The Dow Jones industrial average hit a new all-time intraday high shortly after the open, and traded more than 150 points higher,
— CNBC Now (@CNBCnow) November 10, 2016
The S&P 500 gained nearly 0.8 percent, with financials rising more than 3 percent to lead advancers. Bank stocks also soared, with the SPDR S&P Bank ETF (KBE) rising more than 5 percent to its highest level since September 2008.
The Nasdaq composite gained 0.9 percent, with the iShares Nasdaq Biotechnology ETF (IBB) ripping more than 3 percent higher.
“The momentum across the macro universe spawned in the wee hours of the morning after Donald Trump’s shocking victory continues. Traders have driven stocks higher in anticipation of a massive fiscal stimulus,” said Jeremy Klein, chief market strategist at FBN Securities, in a note.
“Although the dollar has soared in the past twenty-four hours, gold has also climbed as inflation expectations have started to build,” he said.
As we previously reported, when it began to sink in that Donald Trump had once again defied almost all the expert opinions and was about to become the President-elect financial markets, like all of The Donald’s opponents, were Trumped.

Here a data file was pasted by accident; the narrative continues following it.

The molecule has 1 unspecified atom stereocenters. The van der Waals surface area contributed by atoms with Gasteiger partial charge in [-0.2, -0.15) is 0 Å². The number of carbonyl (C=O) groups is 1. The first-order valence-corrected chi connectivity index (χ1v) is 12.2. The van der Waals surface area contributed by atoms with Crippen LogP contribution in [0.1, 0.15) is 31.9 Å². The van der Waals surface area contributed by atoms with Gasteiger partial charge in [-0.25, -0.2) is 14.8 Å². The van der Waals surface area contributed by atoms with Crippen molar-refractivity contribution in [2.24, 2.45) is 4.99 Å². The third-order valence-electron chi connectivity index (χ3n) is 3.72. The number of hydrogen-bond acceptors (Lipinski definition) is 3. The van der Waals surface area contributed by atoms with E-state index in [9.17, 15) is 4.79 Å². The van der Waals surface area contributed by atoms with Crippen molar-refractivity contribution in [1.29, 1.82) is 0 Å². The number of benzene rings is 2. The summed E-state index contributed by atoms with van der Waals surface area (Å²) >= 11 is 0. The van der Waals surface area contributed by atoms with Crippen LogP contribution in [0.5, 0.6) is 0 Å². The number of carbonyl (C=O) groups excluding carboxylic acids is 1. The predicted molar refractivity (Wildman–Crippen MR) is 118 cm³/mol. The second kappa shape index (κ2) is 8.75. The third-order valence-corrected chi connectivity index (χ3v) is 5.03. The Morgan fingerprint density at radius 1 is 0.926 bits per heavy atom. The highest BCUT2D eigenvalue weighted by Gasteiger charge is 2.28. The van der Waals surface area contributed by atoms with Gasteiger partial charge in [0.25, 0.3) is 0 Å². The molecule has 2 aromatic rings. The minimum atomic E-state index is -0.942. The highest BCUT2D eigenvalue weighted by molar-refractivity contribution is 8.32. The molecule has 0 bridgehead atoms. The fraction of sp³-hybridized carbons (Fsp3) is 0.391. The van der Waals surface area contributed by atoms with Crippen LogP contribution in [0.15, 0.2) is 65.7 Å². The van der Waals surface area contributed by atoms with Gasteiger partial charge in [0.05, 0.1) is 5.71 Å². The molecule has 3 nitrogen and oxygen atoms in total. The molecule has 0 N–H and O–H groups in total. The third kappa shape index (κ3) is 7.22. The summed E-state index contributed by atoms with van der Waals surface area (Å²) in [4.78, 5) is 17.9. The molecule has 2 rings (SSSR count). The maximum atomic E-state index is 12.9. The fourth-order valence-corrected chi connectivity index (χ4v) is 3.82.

At first, the markets tanked, declining further with each state called for Trump. The Dow Jones industrial average futures slid more than 700 points, or more than 4 percent. But as NPR reported, after Trump was declared the winner, Hillary Clinton phoned in her concession and Trump gave his Presidential-like victory speech, the markets calmed. By morning, Asian Markets were off 5 percent, but European markets closed up and by midday Joe Cunningham reported the stock market bounced back.
The Dow Jones industrial index hit actually hit an all-time high Wednesday, reversing the massive drop triggered by President-elect Donald Trump’s improbable win. According to the Hill article, Wednesday’s market surge reflects the promise of business-friendly, growth-focused policies from Republicans, who gained control of the White House and maintained control of Congress.
It’s open to debate, but I credit this rally to conciliatory speeches from both Donald Trump in his victory speech and Hillary Clinton in her concession speech and the potential for growth policies to be put forward with a Republican president and Republican-controlled Congress.